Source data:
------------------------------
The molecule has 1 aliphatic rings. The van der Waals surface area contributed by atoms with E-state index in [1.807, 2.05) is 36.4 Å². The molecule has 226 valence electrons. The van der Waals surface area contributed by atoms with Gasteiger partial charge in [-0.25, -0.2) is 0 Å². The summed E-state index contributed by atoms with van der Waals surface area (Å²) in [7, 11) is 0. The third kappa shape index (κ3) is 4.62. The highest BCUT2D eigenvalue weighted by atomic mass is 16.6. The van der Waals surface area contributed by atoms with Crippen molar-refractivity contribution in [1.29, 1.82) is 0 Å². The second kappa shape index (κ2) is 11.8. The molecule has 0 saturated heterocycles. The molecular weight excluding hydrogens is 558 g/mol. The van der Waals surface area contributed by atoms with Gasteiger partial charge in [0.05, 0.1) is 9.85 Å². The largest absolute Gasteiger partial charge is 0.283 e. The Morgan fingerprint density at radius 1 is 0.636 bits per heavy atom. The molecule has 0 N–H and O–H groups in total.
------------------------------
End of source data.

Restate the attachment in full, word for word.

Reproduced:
The molecule has 1 aliphatic rings. The van der Waals surface area contributed by atoms with E-state index in [1.807, 2.05) is 36.4 Å². The molecule has 226 valence electrons. The van der Waals surface area contributed by atoms with Gasteiger partial charge in [-0.25, -0.2) is 0 Å². The summed E-state index contributed by atoms with van der Waals surface area (Å²) in [7, 11) is 0. The third kappa shape index (κ3) is 4.62. The highest BCUT2D eigenvalue weighted by atomic mass is 16.6. The van der Waals surface area contributed by atoms with Crippen molar-refractivity contribution in [1.29, 1.82) is 0 Å². The second kappa shape index (κ2) is 11.8. The molecule has 0 saturated heterocycles. The molecular weight excluding hydrogens is 558 g/mol. The van der Waals surface area contributed by atoms with Gasteiger partial charge in [0.05, 0.1) is 9.85 Å². The largest absolute Gasteiger partial charge is 0.283 e. The Morgan fingerprint density at radius 1 is 0.636 bits per heavy atom. The molecule has 0 N–H and O–H groups in total.